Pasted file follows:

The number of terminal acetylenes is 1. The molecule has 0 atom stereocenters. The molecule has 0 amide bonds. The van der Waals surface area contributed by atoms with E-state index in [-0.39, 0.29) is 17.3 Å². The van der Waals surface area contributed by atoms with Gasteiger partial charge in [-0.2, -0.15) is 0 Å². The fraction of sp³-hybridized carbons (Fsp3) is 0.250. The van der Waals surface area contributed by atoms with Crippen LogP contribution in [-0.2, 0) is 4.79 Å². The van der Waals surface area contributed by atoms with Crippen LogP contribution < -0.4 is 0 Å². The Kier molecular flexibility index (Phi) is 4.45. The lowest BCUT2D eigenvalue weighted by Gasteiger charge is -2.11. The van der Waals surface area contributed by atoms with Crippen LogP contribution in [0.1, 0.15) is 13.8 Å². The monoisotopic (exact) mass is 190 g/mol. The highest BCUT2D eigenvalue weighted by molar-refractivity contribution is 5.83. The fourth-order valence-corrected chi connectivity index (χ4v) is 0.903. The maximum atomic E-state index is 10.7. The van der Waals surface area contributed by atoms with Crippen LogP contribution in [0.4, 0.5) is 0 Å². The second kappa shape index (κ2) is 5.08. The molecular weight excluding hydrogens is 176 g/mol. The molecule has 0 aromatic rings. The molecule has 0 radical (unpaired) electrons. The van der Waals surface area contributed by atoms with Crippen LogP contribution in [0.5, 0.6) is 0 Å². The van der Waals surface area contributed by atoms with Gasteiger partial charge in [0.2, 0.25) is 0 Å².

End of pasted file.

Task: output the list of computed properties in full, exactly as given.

The number of terminal acetylenes is 1. The molecule has 0 atom stereocenters. The molecule has 0 amide bonds. The van der Waals surface area contributed by atoms with E-state index in [-0.39, 0.29) is 17.3 Å². The van der Waals surface area contributed by atoms with Gasteiger partial charge in [-0.2, -0.15) is 0 Å². The fraction of sp³-hybridized carbons (Fsp3) is 0.250. The van der Waals surface area contributed by atoms with Crippen LogP contribution in [-0.2, 0) is 4.79 Å². The van der Waals surface area contributed by atoms with Crippen LogP contribution < -0.4 is 0 Å². The Kier molecular flexibility index (Phi) is 4.45. The lowest BCUT2D eigenvalue weighted by Gasteiger charge is -2.11. The van der Waals surface area contributed by atoms with Crippen LogP contribution in [0.1, 0.15) is 13.8 Å². The monoisotopic (exact) mass is 190 g/mol. The highest BCUT2D eigenvalue weighted by molar-refractivity contribution is 5.83. The fourth-order valence-corrected chi connectivity index (χ4v) is 0.903. The maximum atomic E-state index is 10.7. The van der Waals surface area contributed by atoms with Crippen LogP contribution in [0.4, 0.5) is 0 Å². The second kappa shape index (κ2) is 5.08. The molecular weight excluding hydrogens is 176 g/mol. The molecule has 0 aromatic rings. The molecule has 0 radical (unpaired) electrons. The van der Waals surface area contributed by atoms with Crippen LogP contribution in [0.5, 0.6) is 0 Å². The van der Waals surface area contributed by atoms with Gasteiger partial charge in [0.2, 0.25) is 0 Å².